You got yourself a new best friend! Congratulations! Now your life will be changed forever. You will have to consider Chewy’s needs every day you are together. He will require the best food you can afford, vet check-ups and treatments, toys and treats, and most importantly attention and love. It is your responsibility to make sure Chewy gets everything he needs.
So what will you do when you take your Alaskan cruise next month? He can’t come with you, unfortunately, but you do have a couple of options. In the past, you would have had one choice: leaving Chewy at a kennel. Boarding facilities have been around for many years. You pay a nightly fee and Chewy stays in his very own doggy hotel room.
Today, there is a second choice. Pet sitting is a relatively new part of the forty billion dollar pet industry in the United States, but a fast-growing one. What makes pet sitting different from boarding is that Chewy stays at home and a sitter comes in to check on him, walk him, feed him, and give him love and affection.
Which is the best choice? Both can be great ways for Chewy to be cared for while you travel. The decision will depend upon cost, Chewy’s temperament and needs, the businesses available near you, and your comfort.
The costs of boarding and pet sitting are highly variable. It depends greatly upon location. Within one geographical area, pet sitting rates will be fairly constant and could be anywhere from $30 to $60 per day. Boarding rates, on the other hand, can vary more because of the different types of kennels. A typical, bare-bones kennel may charge around $25 per night, while a swanky pet hotel could charge twice as much as that. Keep in mind that a simple, inexpensive kennel is not necessarily a bad thing. They just may not offer spa services or rooms with televisions.
Many dog owners who choose pet sitting over boarding do so because they believe their dog will be happier staying at home. Some animals are anxious in new settings and are more comfortable at home in familiar surroundings. If Chewy gets nervous when you take him to a friend’s house or a new dog park, he may prefer pet sitting. If he is relaxed around others and loves to meet and play with new dogs, then he may enjoy a kennel. Of course, if he is aggressive towards other dogs, he needs to stay at home and have a sitter visit him.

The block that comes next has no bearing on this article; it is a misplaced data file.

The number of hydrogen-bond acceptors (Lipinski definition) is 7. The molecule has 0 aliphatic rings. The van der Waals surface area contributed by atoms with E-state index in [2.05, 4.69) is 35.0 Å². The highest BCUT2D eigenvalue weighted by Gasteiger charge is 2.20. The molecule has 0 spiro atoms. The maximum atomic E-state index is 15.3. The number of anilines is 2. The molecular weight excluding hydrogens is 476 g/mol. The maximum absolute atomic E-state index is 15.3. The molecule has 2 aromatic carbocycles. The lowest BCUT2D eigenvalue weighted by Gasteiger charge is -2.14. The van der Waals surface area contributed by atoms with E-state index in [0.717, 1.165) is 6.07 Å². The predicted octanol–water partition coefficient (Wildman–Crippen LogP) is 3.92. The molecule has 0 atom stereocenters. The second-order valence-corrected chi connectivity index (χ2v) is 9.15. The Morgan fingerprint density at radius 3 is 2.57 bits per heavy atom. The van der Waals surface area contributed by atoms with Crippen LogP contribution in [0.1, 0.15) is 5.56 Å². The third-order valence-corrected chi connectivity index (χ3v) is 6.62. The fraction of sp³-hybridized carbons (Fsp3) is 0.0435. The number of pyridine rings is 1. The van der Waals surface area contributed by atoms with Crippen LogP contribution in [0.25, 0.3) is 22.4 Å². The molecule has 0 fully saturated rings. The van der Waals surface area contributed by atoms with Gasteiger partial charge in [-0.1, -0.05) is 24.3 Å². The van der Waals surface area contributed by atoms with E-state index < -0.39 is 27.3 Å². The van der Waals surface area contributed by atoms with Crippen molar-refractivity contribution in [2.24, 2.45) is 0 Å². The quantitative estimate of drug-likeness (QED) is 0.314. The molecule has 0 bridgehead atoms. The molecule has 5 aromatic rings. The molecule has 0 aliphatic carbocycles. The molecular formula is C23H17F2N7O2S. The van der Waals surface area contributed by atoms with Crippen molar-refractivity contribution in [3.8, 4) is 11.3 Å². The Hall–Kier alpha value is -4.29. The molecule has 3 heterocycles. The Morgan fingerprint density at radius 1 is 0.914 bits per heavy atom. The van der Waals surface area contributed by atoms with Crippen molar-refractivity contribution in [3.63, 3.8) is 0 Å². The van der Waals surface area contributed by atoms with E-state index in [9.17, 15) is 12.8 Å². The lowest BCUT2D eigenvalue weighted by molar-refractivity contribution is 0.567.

Chewy’s needs come first, but you should also consider your own needs when choosing his accommodations. If you will be a nervous wreck leaving him at home and worrying about him being alone for so many hours, boarding may be for you. If boarding makes you nervous, however, maybe pet sitting will be best. Dog owners sometimes have bad experiences with kennels. Dogs can be neglected or get sick while being boarded, so it is understandable. Think about what will make you most comfortable before making a decision.
Finally, there is no sense in choosing pet sitting if there are no such businesses in your neighborhood. As a newer industry, pet sitting has not completely penetrated every market. Do some research and find out what pet sitters, if any, and what boarding facilities are in your area.
Whichever option you decide to go with, be sure to select a kennel or pet sitter carefully. We’re talking about caring for your best friend after all! Any pet care business that is reputable should be able to show you proof that they are insured and references to vouch for how well they care for people’s furry babies.